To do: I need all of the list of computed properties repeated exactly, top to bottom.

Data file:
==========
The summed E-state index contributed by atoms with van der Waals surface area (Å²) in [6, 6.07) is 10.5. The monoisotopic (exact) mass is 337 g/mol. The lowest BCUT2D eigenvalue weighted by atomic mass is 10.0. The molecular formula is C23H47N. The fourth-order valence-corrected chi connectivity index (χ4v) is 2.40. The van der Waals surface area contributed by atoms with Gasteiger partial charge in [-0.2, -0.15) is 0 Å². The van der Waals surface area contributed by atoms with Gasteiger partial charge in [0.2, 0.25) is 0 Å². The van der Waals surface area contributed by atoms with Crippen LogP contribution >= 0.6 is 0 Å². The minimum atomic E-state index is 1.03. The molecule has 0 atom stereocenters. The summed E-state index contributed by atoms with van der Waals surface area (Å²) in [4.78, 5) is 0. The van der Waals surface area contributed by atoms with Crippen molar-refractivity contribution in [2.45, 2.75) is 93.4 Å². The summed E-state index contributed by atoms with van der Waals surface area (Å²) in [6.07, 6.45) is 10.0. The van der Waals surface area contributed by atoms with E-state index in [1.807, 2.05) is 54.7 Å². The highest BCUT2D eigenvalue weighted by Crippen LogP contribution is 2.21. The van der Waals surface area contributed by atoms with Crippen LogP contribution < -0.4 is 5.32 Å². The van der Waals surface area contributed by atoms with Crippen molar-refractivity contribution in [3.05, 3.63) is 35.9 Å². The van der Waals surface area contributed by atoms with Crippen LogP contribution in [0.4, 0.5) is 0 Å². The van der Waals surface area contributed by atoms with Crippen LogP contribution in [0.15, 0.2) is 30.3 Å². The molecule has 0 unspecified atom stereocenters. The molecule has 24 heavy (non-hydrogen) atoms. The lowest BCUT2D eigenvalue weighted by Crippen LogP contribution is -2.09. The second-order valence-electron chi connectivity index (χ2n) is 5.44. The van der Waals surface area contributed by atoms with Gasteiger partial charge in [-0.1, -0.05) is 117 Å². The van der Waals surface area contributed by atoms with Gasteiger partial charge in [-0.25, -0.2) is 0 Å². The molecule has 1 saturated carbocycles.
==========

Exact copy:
The summed E-state index contributed by atoms with van der Waals surface area (Å²) in [6, 6.07) is 10.5. The monoisotopic (exact) mass is 337 g/mol. The lowest BCUT2D eigenvalue weighted by atomic mass is 10.0. The molecular formula is C23H47N. The fourth-order valence-corrected chi connectivity index (χ4v) is 2.40. The van der Waals surface area contributed by atoms with Gasteiger partial charge in [-0.2, -0.15) is 0 Å². The van der Waals surface area contributed by atoms with Gasteiger partial charge in [0.2, 0.25) is 0 Å². The van der Waals surface area contributed by atoms with Crippen LogP contribution >= 0.6 is 0 Å². The minimum atomic E-state index is 1.03. The molecule has 0 atom stereocenters. The summed E-state index contributed by atoms with van der Waals surface area (Å²) in [4.78, 5) is 0. The van der Waals surface area contributed by atoms with Crippen molar-refractivity contribution in [2.45, 2.75) is 93.4 Å². The summed E-state index contributed by atoms with van der Waals surface area (Å²) in [6.07, 6.45) is 10.0. The van der Waals surface area contributed by atoms with E-state index in [1.807, 2.05) is 54.7 Å². The highest BCUT2D eigenvalue weighted by Crippen LogP contribution is 2.21. The van der Waals surface area contributed by atoms with Crippen LogP contribution < -0.4 is 5.32 Å². The van der Waals surface area contributed by atoms with Crippen molar-refractivity contribution in [3.05, 3.63) is 35.9 Å². The van der Waals surface area contributed by atoms with Crippen LogP contribution in [0.4, 0.5) is 0 Å². The van der Waals surface area contributed by atoms with Crippen LogP contribution in [0.15, 0.2) is 30.3 Å². The molecule has 0 unspecified atom stereocenters. The molecule has 24 heavy (non-hydrogen) atoms. The lowest BCUT2D eigenvalue weighted by Crippen LogP contribution is -2.09. The second-order valence-electron chi connectivity index (χ2n) is 5.44. The van der Waals surface area contributed by atoms with Gasteiger partial charge in [-0.1, -0.05) is 117 Å². The van der Waals surface area contributed by atoms with Gasteiger partial charge in [-0.25, -0.2) is 0 Å². The molecule has 1 saturated carbocycles.